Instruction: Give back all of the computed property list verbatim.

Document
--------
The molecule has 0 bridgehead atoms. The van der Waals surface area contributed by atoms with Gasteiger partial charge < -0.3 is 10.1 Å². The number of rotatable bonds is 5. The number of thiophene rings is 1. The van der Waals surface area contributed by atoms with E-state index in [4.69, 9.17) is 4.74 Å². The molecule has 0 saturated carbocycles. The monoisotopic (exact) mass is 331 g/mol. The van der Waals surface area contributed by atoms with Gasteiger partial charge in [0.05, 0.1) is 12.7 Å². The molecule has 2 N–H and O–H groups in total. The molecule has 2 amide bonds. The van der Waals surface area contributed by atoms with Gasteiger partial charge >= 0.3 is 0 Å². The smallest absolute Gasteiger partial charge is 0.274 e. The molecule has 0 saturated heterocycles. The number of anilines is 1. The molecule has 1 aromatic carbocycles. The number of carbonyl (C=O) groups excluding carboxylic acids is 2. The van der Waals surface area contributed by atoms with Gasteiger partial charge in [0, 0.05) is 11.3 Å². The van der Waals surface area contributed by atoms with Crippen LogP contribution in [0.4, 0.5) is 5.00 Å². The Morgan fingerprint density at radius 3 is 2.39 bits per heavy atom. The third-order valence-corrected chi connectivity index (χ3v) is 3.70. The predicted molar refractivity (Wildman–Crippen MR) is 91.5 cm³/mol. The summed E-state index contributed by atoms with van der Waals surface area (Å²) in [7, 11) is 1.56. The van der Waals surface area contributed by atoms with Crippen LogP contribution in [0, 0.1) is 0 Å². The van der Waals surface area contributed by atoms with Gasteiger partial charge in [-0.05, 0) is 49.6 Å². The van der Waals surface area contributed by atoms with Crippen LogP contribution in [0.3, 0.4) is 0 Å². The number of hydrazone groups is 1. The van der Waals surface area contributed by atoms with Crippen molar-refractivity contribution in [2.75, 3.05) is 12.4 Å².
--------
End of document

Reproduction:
The molecule has 0 bridgehead atoms. The van der Waals surface area contributed by atoms with Gasteiger partial charge < -0.3 is 10.1 Å². The number of rotatable bonds is 5. The number of thiophene rings is 1. The van der Waals surface area contributed by atoms with E-state index in [4.69, 9.17) is 4.74 Å². The molecule has 0 saturated carbocycles. The monoisotopic (exact) mass is 331 g/mol. The van der Waals surface area contributed by atoms with Gasteiger partial charge in [0.05, 0.1) is 12.7 Å². The molecule has 2 N–H and O–H groups in total. The molecule has 2 amide bonds. The van der Waals surface area contributed by atoms with Gasteiger partial charge >= 0.3 is 0 Å². The smallest absolute Gasteiger partial charge is 0.274 e. The molecule has 0 saturated heterocycles. The number of anilines is 1. The molecule has 1 aromatic carbocycles. The number of carbonyl (C=O) groups excluding carboxylic acids is 2. The van der Waals surface area contributed by atoms with Gasteiger partial charge in [0, 0.05) is 11.3 Å². The van der Waals surface area contributed by atoms with Crippen LogP contribution in [0.4, 0.5) is 5.00 Å². The Morgan fingerprint density at radius 3 is 2.39 bits per heavy atom. The third-order valence-corrected chi connectivity index (χ3v) is 3.70. The predicted molar refractivity (Wildman–Crippen MR) is 91.5 cm³/mol. The summed E-state index contributed by atoms with van der Waals surface area (Å²) in [7, 11) is 1.56. The van der Waals surface area contributed by atoms with Crippen LogP contribution in [0, 0.1) is 0 Å². The van der Waals surface area contributed by atoms with Gasteiger partial charge in [-0.05, 0) is 49.6 Å². The van der Waals surface area contributed by atoms with Crippen LogP contribution in [0.3, 0.4) is 0 Å². The number of hydrazone groups is 1. The van der Waals surface area contributed by atoms with Crippen molar-refractivity contribution in [2.75, 3.05) is 12.4 Å².